Is improving a user’s experience while using a computer patentable? CUSTOMEDIA v. DISH

Is improving a user’s experience while using a computer patentable? CUSTOMEDIA v. DISH

A patent is a set of exclusive rights granted to the inventor of a new, useful and not obvious invention.  In the United States an inventor gains a patent by filing a patent application with the United States Patent and Trademark Office.  The patent application is reviewed by a patent examiner at the United States Patent and Trademark Office and if the patent application meets all the requirements, the inventor is granted a patent on the invention.  A patent grants its owner the exclusive right to make, use, sell and import the invention in the United States.

Even after a patent is granted, it can still be invalidated.  The subject matter to which the invention relates is one of the grounds on which a patent can be invalidated.  Any new and useful process, machine, manufacture, or composition of matter, or any new and useful improvement thereof is eligible for patent protection. §35 U.S.C. 101  There are also some judicially created exceptions to patent eligible subject matter, namely, laws of nature, physical phenomena, and abstract ideas.  Patents that have been granted in the past can be deemed invalid if court precedent changes the definition of these judicially created exceptions.

Whether computer software is eligible subject matter for patent protection is an evolving question.  Computer software typically takes algorithms, which can be considered an abstract idea, and applies these algorithms to perform a task.  The first United States patent on a piece of computer software was issued in April 23, 1968.  Since that time the definition of eligible subject matter has changed significantly, first enlarging and then shrinking the definition of what is considered patent eligible.  Alice Corp. Pty. Ltd. v. CLS Bank Int’l, 573 U.S. 208 (2014) articulates the present test to determine if computer software is eligible for patent protection.  The first step in the Alice test is to determine whether the claims of the patent are directed to a patent-ineligible concept, like an abstract idea.  If the first step is true, then each patent claim is reviewed both individually and ‘as an ordered combination’ to determine whether the additional elements ‘transform the nature of the claim’ into a patent-eligible application.  Understanding how the Alice test is applied can be difficult to grasp, therefore it is helpful to study case precedent.

CUSTOMEDIA TECHNOLOGIES, LLC, v. DISH NETWORK CORP, 2019-1000 (C.A.F.C. 2019) is a case where computer software was found to be directed to an abstract idea and not eligible for patent protection.

The plaintiff in this case owns U.S. Patent No. 8,719,090 and U.S. Patent No. 9,053,494 which relate to a comprehensive data management and processing systems.  According to the specification, these systems comprise a remote Account Transaction Server (ATS) and a local host Data Management System and Audio/Video Processor Recorder player (VPR/DMS), e.g., a cable set-top box.  Broadcasters and other content providers transmit advertising data via the ATS to a local VPR/DMS.  The advertising data may then be selectively recorded in programmable storage sections in the VPR/DMS according to a user’s preferences.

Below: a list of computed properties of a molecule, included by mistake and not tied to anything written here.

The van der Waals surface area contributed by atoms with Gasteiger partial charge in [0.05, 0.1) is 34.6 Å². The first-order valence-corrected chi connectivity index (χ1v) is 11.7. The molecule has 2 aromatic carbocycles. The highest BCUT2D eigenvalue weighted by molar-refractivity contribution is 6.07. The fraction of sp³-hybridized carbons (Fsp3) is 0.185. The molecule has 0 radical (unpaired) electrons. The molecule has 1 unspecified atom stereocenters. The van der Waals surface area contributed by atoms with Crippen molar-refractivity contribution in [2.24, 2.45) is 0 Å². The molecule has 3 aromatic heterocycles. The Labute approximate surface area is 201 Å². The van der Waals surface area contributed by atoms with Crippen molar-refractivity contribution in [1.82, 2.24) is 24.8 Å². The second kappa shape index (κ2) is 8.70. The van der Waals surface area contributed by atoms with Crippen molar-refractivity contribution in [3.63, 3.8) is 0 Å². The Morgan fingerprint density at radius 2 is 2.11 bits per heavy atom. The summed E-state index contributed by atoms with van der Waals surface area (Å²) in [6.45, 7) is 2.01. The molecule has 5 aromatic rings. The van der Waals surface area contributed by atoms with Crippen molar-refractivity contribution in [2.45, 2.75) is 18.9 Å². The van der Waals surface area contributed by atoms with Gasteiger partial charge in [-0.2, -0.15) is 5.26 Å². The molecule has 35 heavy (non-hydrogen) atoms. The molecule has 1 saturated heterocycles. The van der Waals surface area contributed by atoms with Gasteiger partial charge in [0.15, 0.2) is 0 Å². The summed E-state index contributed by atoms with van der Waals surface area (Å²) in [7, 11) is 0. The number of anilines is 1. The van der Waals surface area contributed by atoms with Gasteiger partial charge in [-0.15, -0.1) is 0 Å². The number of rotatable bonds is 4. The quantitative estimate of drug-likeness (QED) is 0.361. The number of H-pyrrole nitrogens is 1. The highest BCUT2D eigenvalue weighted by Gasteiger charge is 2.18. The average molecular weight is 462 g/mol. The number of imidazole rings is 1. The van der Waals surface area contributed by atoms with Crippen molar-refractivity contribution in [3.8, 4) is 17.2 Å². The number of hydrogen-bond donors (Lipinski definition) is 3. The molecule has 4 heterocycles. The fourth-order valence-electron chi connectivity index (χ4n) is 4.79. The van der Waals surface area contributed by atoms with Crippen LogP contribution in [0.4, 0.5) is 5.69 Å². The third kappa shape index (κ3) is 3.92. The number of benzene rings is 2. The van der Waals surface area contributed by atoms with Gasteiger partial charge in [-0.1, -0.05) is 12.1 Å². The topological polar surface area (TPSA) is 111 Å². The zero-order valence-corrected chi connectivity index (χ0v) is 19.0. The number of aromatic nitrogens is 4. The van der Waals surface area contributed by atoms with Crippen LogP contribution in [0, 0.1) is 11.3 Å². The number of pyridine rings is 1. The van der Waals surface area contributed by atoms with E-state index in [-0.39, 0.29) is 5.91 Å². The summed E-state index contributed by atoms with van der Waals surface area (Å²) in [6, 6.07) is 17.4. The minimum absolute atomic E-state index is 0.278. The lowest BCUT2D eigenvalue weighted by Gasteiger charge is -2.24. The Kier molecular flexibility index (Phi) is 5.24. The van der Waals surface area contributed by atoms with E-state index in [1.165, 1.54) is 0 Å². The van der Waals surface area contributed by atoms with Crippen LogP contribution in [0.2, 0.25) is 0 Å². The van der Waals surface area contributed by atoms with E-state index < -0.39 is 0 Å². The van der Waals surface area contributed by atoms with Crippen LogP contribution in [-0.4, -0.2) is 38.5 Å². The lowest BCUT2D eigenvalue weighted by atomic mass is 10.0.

The defendant in this case petitioned for review of the patents pursuant to the Transitional Program for Covered Business Method Patents (CBM review).  The Patent Trial and APpeal Board instituted CBM review and found a majority of the patent claims to be ineligible for patent protection under 35 U.S.C. § 101.  The plaintiff appealed the Boards decision to the Court of Appeals for the Federal Circuit.

The Federal Circuit affirmed the Board’s decision.  The Federal Circuit found that the invention claimed in the patents merely improves the abstract concept of delivering targeted advertising using a computer only as a tool.  Merely improving a fundamental practice or abstract process by invoking a computer merely as a tool is not enough to make an invention eligible for patent protection.   Improving a user’s experience while using a computer application is not, without more, sufficient to render the claims directed to an improvement in computer functionality.  To be directed to a patent-eligible improvement to computer functionality, the claims must be directed to an improvement to the functionality of the computer itself.  The Federal Circuit held that aside from the abstract idea of delivering targeted advertising, the patents only claim generic computer components, there is not enough to demonstrate an inventive concept.

If you have questions or comments for the authors of this blog please email us at: